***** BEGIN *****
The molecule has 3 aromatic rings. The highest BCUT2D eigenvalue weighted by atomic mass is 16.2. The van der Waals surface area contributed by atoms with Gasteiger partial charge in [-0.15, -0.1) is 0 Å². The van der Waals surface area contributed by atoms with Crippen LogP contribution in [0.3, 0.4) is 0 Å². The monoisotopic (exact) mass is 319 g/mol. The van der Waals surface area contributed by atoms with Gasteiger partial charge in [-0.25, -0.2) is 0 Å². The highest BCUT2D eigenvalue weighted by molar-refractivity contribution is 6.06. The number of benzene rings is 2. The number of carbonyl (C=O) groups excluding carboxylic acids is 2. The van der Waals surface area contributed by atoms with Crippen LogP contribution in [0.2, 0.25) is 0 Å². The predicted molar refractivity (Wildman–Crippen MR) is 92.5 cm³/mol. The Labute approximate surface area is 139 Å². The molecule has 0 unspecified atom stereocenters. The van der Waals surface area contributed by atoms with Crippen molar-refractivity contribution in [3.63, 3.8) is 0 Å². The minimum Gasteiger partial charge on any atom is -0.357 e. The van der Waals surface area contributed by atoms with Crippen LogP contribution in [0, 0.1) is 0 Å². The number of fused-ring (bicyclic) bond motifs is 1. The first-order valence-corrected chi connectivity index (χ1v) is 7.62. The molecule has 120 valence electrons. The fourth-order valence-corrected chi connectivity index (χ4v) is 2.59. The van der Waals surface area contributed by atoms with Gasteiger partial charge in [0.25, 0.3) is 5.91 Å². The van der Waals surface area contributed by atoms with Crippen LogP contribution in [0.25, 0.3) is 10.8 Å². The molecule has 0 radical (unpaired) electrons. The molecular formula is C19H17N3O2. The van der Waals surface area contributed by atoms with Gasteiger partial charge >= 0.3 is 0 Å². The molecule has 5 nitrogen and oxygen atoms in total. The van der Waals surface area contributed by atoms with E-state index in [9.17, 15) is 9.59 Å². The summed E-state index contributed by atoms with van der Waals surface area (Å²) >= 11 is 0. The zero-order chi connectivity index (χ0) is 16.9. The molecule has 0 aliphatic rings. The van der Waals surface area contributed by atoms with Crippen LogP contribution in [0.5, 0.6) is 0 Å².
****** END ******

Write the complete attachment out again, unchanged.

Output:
The molecule has 3 aromatic rings. The highest BCUT2D eigenvalue weighted by atomic mass is 16.2. The van der Waals surface area contributed by atoms with Gasteiger partial charge in [-0.15, -0.1) is 0 Å². The van der Waals surface area contributed by atoms with Crippen LogP contribution in [0.3, 0.4) is 0 Å². The monoisotopic (exact) mass is 319 g/mol. The van der Waals surface area contributed by atoms with Gasteiger partial charge in [-0.25, -0.2) is 0 Å². The highest BCUT2D eigenvalue weighted by molar-refractivity contribution is 6.06. The number of benzene rings is 2. The number of carbonyl (C=O) groups excluding carboxylic acids is 2. The van der Waals surface area contributed by atoms with Crippen LogP contribution in [0.2, 0.25) is 0 Å². The predicted molar refractivity (Wildman–Crippen MR) is 92.5 cm³/mol. The Labute approximate surface area is 139 Å². The molecule has 0 unspecified atom stereocenters. The van der Waals surface area contributed by atoms with Crippen molar-refractivity contribution in [3.63, 3.8) is 0 Å². The minimum Gasteiger partial charge on any atom is -0.357 e. The van der Waals surface area contributed by atoms with Crippen LogP contribution in [0, 0.1) is 0 Å². The number of fused-ring (bicyclic) bond motifs is 1. The first-order valence-corrected chi connectivity index (χ1v) is 7.62. The molecule has 120 valence electrons. The fourth-order valence-corrected chi connectivity index (χ4v) is 2.59. The van der Waals surface area contributed by atoms with Gasteiger partial charge in [0.25, 0.3) is 5.91 Å². The van der Waals surface area contributed by atoms with Crippen LogP contribution in [0.25, 0.3) is 10.8 Å². The molecule has 0 radical (unpaired) electrons. The molecular formula is C19H17N3O2. The van der Waals surface area contributed by atoms with Gasteiger partial charge >= 0.3 is 0 Å². The molecule has 5 nitrogen and oxygen atoms in total. The van der Waals surface area contributed by atoms with E-state index in [9.17, 15) is 9.59 Å². The summed E-state index contributed by atoms with van der Waals surface area (Å²) >= 11 is 0. The zero-order chi connectivity index (χ0) is 16.9. The molecule has 0 aliphatic rings. The van der Waals surface area contributed by atoms with Crippen LogP contribution in [0.5, 0.6) is 0 Å².